From days at the beach to weeks walking the Cornish coast; subtropical castle gardens to the neverending Exmoor National Park, there are some stunning days out for you to choose from during your stay in Minehead. We’ve gathered together some of our favourites to help you decide what you want to do.
Activities in Minehead
Whether it’s winter walks or soaking up the summer rays, when the sun is shining you can’t go wrong with a day at Minehead Beach. This long, flat, north-facing beach – also known as The Strand – is a mix of sand, shingle and rock pools, providing the perfect place to kill some time. It’s overlooked by Butlins and can get very busy during the holiday season. Whether you want to get your toes beneath the sand, or you’d simply rather walk along the promenade, stretch your legs and soak up the views of this beautiful beach.
West Somerset Railway
South West Coast Path
West Somerset Railway
At more than twenty miles long, the West Somerset Railway is the longest heritage railway in the country and without doubt one of the top attractions in Minehead. It dates back to the 1860s when it was owned and operated by British Rail taking tourists on a trip along the Somerset Coast to its terminus at Taunton. For nearly fifty years it has been operating as a heritage line owned by the council with historic steam locomotives, coaches and wagons stopping off at ten unique stations along its 22-mile route. Take a trip back in time and step aboard the West Somerset Railways fascinating trains and get a unique perspective of the Somerset coast and countryside aboard this choo-chooing piece of history.
While you’re exploring the town, set some time aside for a visit to Minehead Harbour. This corner of Somerset has been home to a harbour ever since the 1300s. The town’s heritage is intertwined with this stretch of the seafront. Every year in July it plays host to the Minehead Harbour Festival, which attracts thousands of visitors with fireworks, the largest RNLI raft race in the country, live music, street eats and more.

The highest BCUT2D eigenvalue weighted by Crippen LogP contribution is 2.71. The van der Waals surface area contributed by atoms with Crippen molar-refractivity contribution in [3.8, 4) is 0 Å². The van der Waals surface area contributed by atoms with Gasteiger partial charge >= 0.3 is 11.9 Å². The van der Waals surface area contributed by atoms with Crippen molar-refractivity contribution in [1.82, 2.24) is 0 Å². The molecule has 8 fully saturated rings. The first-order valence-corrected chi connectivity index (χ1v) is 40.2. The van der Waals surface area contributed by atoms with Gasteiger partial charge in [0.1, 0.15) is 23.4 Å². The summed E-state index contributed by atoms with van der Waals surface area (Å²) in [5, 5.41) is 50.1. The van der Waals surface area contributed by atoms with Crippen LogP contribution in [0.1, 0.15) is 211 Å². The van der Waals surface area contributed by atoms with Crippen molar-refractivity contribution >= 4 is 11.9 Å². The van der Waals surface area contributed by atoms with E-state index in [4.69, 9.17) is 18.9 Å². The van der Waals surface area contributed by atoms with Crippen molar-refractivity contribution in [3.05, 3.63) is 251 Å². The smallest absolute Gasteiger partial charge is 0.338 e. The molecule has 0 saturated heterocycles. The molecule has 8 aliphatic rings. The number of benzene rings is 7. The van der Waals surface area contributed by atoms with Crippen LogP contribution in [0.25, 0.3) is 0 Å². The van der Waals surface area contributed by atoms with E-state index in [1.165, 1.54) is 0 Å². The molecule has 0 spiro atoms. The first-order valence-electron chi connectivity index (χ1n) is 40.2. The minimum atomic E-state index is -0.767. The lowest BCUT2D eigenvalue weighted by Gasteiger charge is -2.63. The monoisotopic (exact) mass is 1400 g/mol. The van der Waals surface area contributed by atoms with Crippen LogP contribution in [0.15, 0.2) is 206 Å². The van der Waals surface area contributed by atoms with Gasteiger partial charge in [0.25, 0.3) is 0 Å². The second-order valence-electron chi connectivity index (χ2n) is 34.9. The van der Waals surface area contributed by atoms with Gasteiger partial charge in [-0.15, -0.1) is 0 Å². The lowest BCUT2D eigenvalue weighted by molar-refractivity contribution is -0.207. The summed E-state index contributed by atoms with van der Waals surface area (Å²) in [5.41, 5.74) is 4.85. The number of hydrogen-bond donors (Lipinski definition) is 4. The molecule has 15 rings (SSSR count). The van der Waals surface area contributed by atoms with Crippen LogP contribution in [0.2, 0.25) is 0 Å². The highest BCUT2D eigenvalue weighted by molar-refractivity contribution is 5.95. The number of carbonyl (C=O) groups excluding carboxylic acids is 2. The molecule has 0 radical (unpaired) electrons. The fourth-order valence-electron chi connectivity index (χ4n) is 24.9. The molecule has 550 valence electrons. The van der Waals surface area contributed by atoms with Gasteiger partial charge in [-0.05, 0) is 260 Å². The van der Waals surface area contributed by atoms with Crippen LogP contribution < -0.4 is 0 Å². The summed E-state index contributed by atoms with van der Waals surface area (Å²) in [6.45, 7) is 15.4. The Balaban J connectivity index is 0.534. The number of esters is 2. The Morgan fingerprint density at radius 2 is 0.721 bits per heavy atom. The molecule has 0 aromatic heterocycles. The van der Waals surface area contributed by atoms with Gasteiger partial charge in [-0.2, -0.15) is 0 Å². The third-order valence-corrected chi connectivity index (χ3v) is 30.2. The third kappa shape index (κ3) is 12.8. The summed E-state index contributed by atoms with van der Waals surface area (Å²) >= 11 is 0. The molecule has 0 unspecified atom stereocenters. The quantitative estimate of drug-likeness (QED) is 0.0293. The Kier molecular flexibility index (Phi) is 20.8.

The National Trust-owned Dunster Castle is in the nearby village of Dunster, just a five-minute drive from our Minehead hotel. This motte and bailey castle is a stunning country home with a rich history dating back to the 11th century, which the National Trust do a fantastic job of bringing to life. While very little of the medieval castle still stands today, the 17th-century manor house takes centre stage as the attraction’s main event. Inside, you’ll find fantastically decorated rooms, a grand piano owned by world-renowned composer Vivian Ellis, as well as a fine collection of art including a series of leather tapestries portraying Antony and Cleopatra.
As well as being an excellent country house, Dunster Castle is also home to some small but fantastic gardens as well as a fully-working water mill. The gardens have been laid out over more than a hundred years and span four microclimates. The South Terrace commands views across the Bristol Channel and features Victorian-style flower beds as well as the Camellia House orangery, a swan pond, and the Lemon House. The River Garden is a wooded area with magnolia trees, giant rhubarb and a rare Australian Handkerchief tree. The Yew Bank his worth a visit alone for its beautiful yew groves. Last of all, The Keep is the highest point of Dunster and has been transformed into a pristine bowling green.
South West Coast Path
Minehead marks the beginning of the South West Coast Path, the longest walking-route in the UK. It stretches on for 630 miles of coastline and will take you all the way to Poole Harbour in Dorset. As it rises and falls with every river, it’s been worked out that if you walk the full length of the South West Coast Path you’ll have climbed more than 35,000 metres – or Mount Everest nearly four times. It passes through two UNESCO World Heritage Sites, including the Jurassic Coast, and is widely seen as one of the best walks in the world. It was originally a lighthouse-to-lighthouse route coastguards walked while patrolling the south west’s bays and coves for smugglers. You’d do well to complete the path, but if you fancy a taste then follow the path up to Lynch and Kitnors Tea Room, one of our favourite places to eat in Minehead.
Exmoor National Park
While we’re talking about walking, we need to address the elephant in the room; right on Minehead’s doorstep is Exmoor National Park. For starters, it’s Europe’s first dark sky reserve, so it’s perfect for stargazers. Or, visit during the day like a regular person and you’ll be greeted with some of the most stunning landscapes in the country. There’s mile upon mile of valleys, woodland, sea cliffs, rivers and waterfalls with walking trails, cycling routes, horse riding and hiking tours available to tie everything together. Birdwatchers particularly enjoy Exmoor for its winged wonders, which range from mighty peregrine falcons to diminutive Dartford warblers.